Each Harry Potter adventure offers a great lesson.
In the latest cinematic installment of the popular Harry Potter series, Harry Potter and the Goblet of Fire, winds of change blow new and exciting adventures for Harry (Daniel Radcliffe), Hermoine (Emma Watson) and Ron (Rupert Grint). They’re teenagers now and attitudes have altered; particularly about the opposite sex.
But bigger things are happening.
Hogwart’s School of Wizardry has been granted the distinction of holding the TriWizard Tournament where students over the age of 17 compete in daring (and death-defying) challenges. They must conquer fire-breathing dragons, swim murky waters and fight off prickly mermaids. Finally, they must enter a maze that challenges even one’s very own perception of truth and sanity.
Students who wish to participate enter their name into a goblet of fire and three will be chosen to represent each school of wizardry. Ah, but the Goblet of Fire spits out a fourth name, which is inevitably Harry Potter’s. It is one name too many and it baffles everyone at Hogwart’s. Harry is too young to compete at 14. The faculty’s hands are tied because the Goblet of Fire makes the rules and Harry is forced to compete in the tournament. Yet Harry swears he never entered his name. The mystery begins . . .
This twist causes a major riff between best friends Harry and Ron, and being forced between the two is Hermoine who grows tired of the bickering. Friendships are tested and this is just the beginning of dark and difficult times. Voldemort (fabulously portrayed by Ralph Fiennes), we come to discover, comes back in the flesh, and Harry is forced to face him alone . . . or so it seems.
The Harry Potter films get better and better as the kids grow older. I didn’t think Alfonso Cuaron’s Prisoner of Azkaban, the third installment in the franchise, could be topped.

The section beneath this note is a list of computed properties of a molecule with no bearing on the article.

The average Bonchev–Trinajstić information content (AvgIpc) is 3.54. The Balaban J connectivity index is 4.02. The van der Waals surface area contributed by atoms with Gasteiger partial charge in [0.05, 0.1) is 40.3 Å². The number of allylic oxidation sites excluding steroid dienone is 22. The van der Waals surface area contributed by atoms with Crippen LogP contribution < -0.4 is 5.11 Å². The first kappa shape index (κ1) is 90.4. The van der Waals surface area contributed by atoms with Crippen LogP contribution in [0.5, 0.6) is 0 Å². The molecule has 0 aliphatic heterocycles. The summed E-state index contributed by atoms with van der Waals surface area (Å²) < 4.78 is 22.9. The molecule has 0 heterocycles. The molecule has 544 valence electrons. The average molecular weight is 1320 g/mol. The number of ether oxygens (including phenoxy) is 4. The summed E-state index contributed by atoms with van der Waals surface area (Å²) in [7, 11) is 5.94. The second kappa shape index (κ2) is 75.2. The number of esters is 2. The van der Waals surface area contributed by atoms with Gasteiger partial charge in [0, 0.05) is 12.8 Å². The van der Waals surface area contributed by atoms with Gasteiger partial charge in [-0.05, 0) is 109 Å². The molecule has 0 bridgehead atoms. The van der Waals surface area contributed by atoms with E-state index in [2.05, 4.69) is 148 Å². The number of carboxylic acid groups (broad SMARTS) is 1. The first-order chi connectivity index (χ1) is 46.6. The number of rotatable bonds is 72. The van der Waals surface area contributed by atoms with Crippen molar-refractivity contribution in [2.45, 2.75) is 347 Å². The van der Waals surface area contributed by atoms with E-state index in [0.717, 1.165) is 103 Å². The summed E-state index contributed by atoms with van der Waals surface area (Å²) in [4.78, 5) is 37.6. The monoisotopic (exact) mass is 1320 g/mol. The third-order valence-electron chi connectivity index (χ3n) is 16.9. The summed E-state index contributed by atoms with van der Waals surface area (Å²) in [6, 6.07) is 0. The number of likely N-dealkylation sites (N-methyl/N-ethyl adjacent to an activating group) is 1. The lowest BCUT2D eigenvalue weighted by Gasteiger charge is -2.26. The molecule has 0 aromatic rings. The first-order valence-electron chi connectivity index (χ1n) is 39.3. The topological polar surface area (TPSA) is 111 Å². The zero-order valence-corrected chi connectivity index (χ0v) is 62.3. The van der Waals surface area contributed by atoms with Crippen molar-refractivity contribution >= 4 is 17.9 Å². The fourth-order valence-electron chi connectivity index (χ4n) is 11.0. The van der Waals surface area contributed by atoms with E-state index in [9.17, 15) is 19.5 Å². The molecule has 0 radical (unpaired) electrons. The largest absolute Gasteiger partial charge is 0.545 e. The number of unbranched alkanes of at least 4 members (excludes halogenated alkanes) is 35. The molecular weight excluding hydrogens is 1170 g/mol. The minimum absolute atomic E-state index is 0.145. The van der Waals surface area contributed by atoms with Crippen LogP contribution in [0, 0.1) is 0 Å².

I was wrong.
Goblet of Fire improves the franchise, beefs it up, and energizes what’s already strong about the Harry Potter films—it’s a fantasy world that seems all too real. All the characters, from faculty to students, all seem like someone we know (ourselves, perhaps) and the situations—grand and imaginative they may be—resonate with honesty. Harry, Ron and Hermoine now have to endure what we muggles had to endure–the awkwardness of growing up, our increasing attraction towards one another and all that being youthful encompasses. We learn that our beloved three wizards are just like us and they’re just like the friends we have.
The cinematic strength that the Harry Potter films all share is that it has melded such real and intense emotions and characterizations into a world completely magical and surreal. It collides these opposing forces together so beautifully and boy do we gaze in wonder at our screens as it all unfolds cinematically. Or better yet, magically. The only thing missing from the film is the majestic presence of composer John William’s memorable themes.
Perhaps the strength of these stories lie in the lesson in each adventure Harry takes. In the Sorcerer’s Stone, we learn through Harry’s initial journey into wizardry that we are to accept who we are.
In the Chamber of Secrets, Dumbledore reminds Harry (and the rest of us moviegoers) that it is not in our ability that shows us who we are but in our choices.
In the Prisoner of Azkaban, we learn that love, especially the love of your family, never fades.
Yet the lesson learned in Goblet of Fire is a propitious one, at least in our wondrous world—timely due to the season, of course, but more so appropriate as we look back at the end of the year at the ups-and-downs we encountered through our own personal journey.
Real strength doesn’t necessarily come from within. Strength, or as Dumbledore would call moral fiber, may come from those we hold dearly; our true friends.
We may feel like Harry as we take upon our lonely paths as we encounter our own personal dragons, swim murky waters and travel through our own dark mazes—but true friends don’t abandon, disappear or turn away.
Not by disagreement.
Not by convenience.
Not by misunderstanding.
Not by choice.